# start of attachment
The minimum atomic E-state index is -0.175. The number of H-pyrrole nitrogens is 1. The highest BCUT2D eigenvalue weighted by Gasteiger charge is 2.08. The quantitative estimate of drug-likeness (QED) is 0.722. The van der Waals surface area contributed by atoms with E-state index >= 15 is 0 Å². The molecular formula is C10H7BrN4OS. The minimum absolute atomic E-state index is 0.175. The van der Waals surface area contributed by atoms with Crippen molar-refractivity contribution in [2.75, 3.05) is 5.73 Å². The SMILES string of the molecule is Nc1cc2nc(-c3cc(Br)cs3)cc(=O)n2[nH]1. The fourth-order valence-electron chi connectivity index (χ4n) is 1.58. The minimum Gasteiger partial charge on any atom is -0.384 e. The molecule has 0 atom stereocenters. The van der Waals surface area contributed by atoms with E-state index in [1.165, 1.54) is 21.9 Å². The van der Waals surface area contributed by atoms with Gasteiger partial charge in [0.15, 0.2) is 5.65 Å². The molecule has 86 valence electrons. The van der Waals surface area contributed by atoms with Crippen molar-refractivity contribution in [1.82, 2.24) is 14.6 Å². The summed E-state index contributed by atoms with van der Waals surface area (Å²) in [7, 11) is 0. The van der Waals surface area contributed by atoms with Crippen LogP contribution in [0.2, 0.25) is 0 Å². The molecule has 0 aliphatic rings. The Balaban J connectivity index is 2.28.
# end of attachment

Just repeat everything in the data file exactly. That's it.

The minimum atomic E-state index is -0.175. The number of H-pyrrole nitrogens is 1. The highest BCUT2D eigenvalue weighted by Gasteiger charge is 2.08. The quantitative estimate of drug-likeness (QED) is 0.722. The van der Waals surface area contributed by atoms with E-state index >= 15 is 0 Å². The molecular formula is C10H7BrN4OS. The minimum absolute atomic E-state index is 0.175. The van der Waals surface area contributed by atoms with Crippen molar-refractivity contribution in [2.75, 3.05) is 5.73 Å². The SMILES string of the molecule is Nc1cc2nc(-c3cc(Br)cs3)cc(=O)n2[nH]1. The fourth-order valence-electron chi connectivity index (χ4n) is 1.58. The minimum Gasteiger partial charge on any atom is -0.384 e. The molecule has 0 atom stereocenters. The van der Waals surface area contributed by atoms with E-state index in [1.165, 1.54) is 21.9 Å². The van der Waals surface area contributed by atoms with Gasteiger partial charge in [0.15, 0.2) is 5.65 Å². The molecule has 86 valence electrons. The van der Waals surface area contributed by atoms with Crippen molar-refractivity contribution in [1.82, 2.24) is 14.6 Å². The summed E-state index contributed by atoms with van der Waals surface area (Å²) in [7, 11) is 0. The van der Waals surface area contributed by atoms with Crippen LogP contribution in [0.2, 0.25) is 0 Å². The molecule has 0 aliphatic rings. The Balaban J connectivity index is 2.28.